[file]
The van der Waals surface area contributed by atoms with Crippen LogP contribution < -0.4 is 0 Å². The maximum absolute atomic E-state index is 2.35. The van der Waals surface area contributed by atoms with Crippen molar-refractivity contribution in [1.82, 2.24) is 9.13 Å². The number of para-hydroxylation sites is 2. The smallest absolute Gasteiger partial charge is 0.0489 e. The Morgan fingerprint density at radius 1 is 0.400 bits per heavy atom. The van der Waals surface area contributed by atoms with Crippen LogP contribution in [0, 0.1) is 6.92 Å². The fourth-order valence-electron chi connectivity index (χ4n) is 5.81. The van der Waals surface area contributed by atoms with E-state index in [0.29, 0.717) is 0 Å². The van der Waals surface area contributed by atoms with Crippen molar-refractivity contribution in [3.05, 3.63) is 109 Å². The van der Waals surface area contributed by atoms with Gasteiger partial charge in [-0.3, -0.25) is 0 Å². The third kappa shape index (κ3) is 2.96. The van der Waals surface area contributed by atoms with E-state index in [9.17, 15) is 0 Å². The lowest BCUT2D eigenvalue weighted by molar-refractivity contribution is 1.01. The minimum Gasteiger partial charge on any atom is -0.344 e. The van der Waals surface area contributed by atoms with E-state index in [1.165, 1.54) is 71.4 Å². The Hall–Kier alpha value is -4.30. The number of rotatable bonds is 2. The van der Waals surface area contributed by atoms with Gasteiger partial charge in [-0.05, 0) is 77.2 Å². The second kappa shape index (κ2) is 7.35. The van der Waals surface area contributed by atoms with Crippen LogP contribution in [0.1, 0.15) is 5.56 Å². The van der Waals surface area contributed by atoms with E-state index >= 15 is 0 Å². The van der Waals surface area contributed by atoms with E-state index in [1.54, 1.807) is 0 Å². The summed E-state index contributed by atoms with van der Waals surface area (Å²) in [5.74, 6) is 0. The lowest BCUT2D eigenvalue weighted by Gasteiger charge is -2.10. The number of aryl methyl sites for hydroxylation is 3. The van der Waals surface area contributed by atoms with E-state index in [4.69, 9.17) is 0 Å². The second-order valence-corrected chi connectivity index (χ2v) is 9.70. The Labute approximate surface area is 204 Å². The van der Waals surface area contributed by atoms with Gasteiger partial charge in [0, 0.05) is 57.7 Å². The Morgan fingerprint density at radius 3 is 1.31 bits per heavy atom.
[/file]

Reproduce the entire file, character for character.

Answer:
The van der Waals surface area contributed by atoms with Crippen LogP contribution < -0.4 is 0 Å². The maximum absolute atomic E-state index is 2.35. The van der Waals surface area contributed by atoms with Crippen molar-refractivity contribution in [1.82, 2.24) is 9.13 Å². The number of para-hydroxylation sites is 2. The smallest absolute Gasteiger partial charge is 0.0489 e. The Morgan fingerprint density at radius 1 is 0.400 bits per heavy atom. The van der Waals surface area contributed by atoms with Crippen LogP contribution in [0, 0.1) is 6.92 Å². The fourth-order valence-electron chi connectivity index (χ4n) is 5.81. The van der Waals surface area contributed by atoms with E-state index in [0.29, 0.717) is 0 Å². The van der Waals surface area contributed by atoms with Crippen molar-refractivity contribution in [3.05, 3.63) is 109 Å². The van der Waals surface area contributed by atoms with Gasteiger partial charge in [-0.3, -0.25) is 0 Å². The third kappa shape index (κ3) is 2.96. The van der Waals surface area contributed by atoms with E-state index in [9.17, 15) is 0 Å². The lowest BCUT2D eigenvalue weighted by molar-refractivity contribution is 1.01. The minimum Gasteiger partial charge on any atom is -0.344 e. The van der Waals surface area contributed by atoms with E-state index in [1.165, 1.54) is 71.4 Å². The Hall–Kier alpha value is -4.30. The number of rotatable bonds is 2. The van der Waals surface area contributed by atoms with Gasteiger partial charge in [-0.05, 0) is 77.2 Å². The second kappa shape index (κ2) is 7.35. The van der Waals surface area contributed by atoms with Crippen LogP contribution in [0.1, 0.15) is 5.56 Å². The van der Waals surface area contributed by atoms with E-state index >= 15 is 0 Å². The van der Waals surface area contributed by atoms with E-state index in [1.54, 1.807) is 0 Å². The summed E-state index contributed by atoms with van der Waals surface area (Å²) in [5.74, 6) is 0. The lowest BCUT2D eigenvalue weighted by Gasteiger charge is -2.10. The number of aryl methyl sites for hydroxylation is 3. The van der Waals surface area contributed by atoms with E-state index in [4.69, 9.17) is 0 Å². The second-order valence-corrected chi connectivity index (χ2v) is 9.70. The Labute approximate surface area is 204 Å². The van der Waals surface area contributed by atoms with Gasteiger partial charge in [0, 0.05) is 57.7 Å². The Morgan fingerprint density at radius 3 is 1.31 bits per heavy atom.